United States District Court, S.D. Mississippi, Northern Division
ORDER DISMISSING MDOC
DANIEL P. JORDAN, III, District Judge.
This pro se prisoner case is before the Court, sua sponte, for consideration of partial dismissal. Plaintiff Hudson Lynn Edget is incarcerated with the Mississippi Department of Corrections ("MDOC"). He filed this excessive-force action on July 15, 2014. The Court has considered and liberally construed the pleadings. As set forth below, Defendant MDOC is dismissed.
Edget alleges that he was raped by four guards at East Mississippi Correctional Facility. Among others, he sues MDOC, and he seeks damages.
The Prison Litigation Reform Act of 1996 applies to prisoners proceeding in forma pauperis in this Court. One of the provisions reads, "the court shall dismiss the case at any time if the court determines that... the action... (i) is frivolous or malicious; (ii) fails to state a claim on which relief may be granted; or (iii) seeks monetary relief against a defendant who is immune from such relief." 28 U.S.C. § 1915(e)(2)(B). The statute "accords judges not only the authority to dismiss a claim based on an indisputably meritless legal theory, but also the unusual power to pierce the veil of the complaint's factual allegations and dismiss those claims whose factual contentions are clearly baseless." Denton v. Hernandez, 504 U.S. 25, 32 (1992). "[I]n an action proceeding under [28 U.S.C. § 1915, a federal court] may consider, sua sponte, affirmative defenses that are apparent from the record even where they have not been addressed or raised." Ali v. Higgs, 892 F.2d 438, 440 (5th Cir. 1990). "Significantly, the court is authorized to test the proceeding for frivolousness or maliciousness even before service of process or before the filing of the answer." Id. The Court has permitted Edget to proceed in forma pauperis in this action. His Complaint is subject to sua sponte dismissal under § 1915.
Edget brings claims for damages, based on the alleged attack, against MDOC under 42 U.S.C. § 1983 and state law.
Section 1983 provides:
Every person who, under color of any statute, ordinance, regulation, custom, or usage, of any State... subjects, or causes to be subjected, any citizen of the United States... to the deprivation of any rights, privileges, or immunities secured by the Constitution and laws, shall be liable to the party injured in an action at law, suit in equity, or other proper proceeding for redress....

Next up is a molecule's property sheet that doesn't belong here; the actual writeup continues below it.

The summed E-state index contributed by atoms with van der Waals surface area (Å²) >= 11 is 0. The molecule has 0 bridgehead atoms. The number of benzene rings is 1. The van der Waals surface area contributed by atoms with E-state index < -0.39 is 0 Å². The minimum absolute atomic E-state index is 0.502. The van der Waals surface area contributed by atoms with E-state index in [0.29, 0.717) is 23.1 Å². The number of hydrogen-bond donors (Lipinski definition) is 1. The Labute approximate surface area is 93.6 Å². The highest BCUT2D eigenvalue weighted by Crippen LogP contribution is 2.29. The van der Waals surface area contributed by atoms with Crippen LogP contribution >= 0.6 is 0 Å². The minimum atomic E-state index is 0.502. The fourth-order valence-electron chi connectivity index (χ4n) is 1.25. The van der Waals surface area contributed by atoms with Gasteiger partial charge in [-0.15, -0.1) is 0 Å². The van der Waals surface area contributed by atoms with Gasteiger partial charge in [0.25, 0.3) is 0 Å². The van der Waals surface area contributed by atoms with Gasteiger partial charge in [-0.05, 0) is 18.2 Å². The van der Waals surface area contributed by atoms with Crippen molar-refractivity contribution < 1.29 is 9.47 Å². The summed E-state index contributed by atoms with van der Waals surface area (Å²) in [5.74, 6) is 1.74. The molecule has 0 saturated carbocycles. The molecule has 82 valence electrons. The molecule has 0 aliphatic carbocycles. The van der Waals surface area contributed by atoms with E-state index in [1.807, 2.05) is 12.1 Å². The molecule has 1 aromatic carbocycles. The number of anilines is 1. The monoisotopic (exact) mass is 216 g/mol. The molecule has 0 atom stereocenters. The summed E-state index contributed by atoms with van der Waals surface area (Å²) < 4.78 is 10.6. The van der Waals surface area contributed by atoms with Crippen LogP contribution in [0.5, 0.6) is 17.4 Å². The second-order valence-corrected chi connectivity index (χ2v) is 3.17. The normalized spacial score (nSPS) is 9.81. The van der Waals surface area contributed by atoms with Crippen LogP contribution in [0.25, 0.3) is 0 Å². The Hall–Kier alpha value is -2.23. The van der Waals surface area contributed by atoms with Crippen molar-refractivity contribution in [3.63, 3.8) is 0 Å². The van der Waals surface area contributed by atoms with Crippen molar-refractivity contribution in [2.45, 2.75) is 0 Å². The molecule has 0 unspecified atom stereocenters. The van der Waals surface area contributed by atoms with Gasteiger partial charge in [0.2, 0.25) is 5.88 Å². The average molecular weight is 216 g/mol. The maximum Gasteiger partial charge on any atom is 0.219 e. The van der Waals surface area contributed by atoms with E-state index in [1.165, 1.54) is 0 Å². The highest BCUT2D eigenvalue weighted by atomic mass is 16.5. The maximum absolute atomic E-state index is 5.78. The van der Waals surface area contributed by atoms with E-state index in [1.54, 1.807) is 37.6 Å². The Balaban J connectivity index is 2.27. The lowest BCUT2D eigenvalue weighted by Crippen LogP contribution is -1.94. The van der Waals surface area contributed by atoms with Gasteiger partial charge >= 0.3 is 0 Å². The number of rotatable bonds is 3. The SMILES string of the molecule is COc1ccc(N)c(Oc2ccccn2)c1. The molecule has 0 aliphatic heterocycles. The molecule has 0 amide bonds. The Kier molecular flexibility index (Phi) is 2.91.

42 U.S.C. § 1983. The State of Mississippi is not amenable to suit under this statute, because "a State is not a person within the meaning of § 1983." Will v. Mich. Dep't of State Police, 491 U.S. 58, 64 (1989). This holding likewise applies to "any governmental entities that are considered arms of the State' for Eleventh Amendment purposes." Id. at 70. MDOC is considered an arm of the State of Mississippi. Miss. Code Ann. § 47-5-1; Scott v. Miss. Dep't of Corrs., No. 2:05cv2159-KS-JMR, 2006 U.S. Dist. LEXIS 43683 at *2 (S.D.Miss. June 12, 2006). Therefore, the § 1983 claims against MDOC are dismissed.
To the extent MDOC is sued under the Mississippi Tort Claims Act, the Act does not waive the State's Eleventh Amendment immunity "from suit in federal court." Miss. Code Ann. § 11-46-5(4). Therefore, the state law claims against MDOC are dismissed as well.
MDOC is dismissed. MDOC is not a § 1983 "person" and is immune from suit in federal court on the state law claims.
IT IS THEREFORE ORDERED AND ADJUDGED that, for the reasons stated above, the 42 U.S.C. § 1983 claims against Defendant Mississippi Department of Corrections should be and are hereby DISMISSED WITH PREJUDICE. The State law claims against MDOC are ...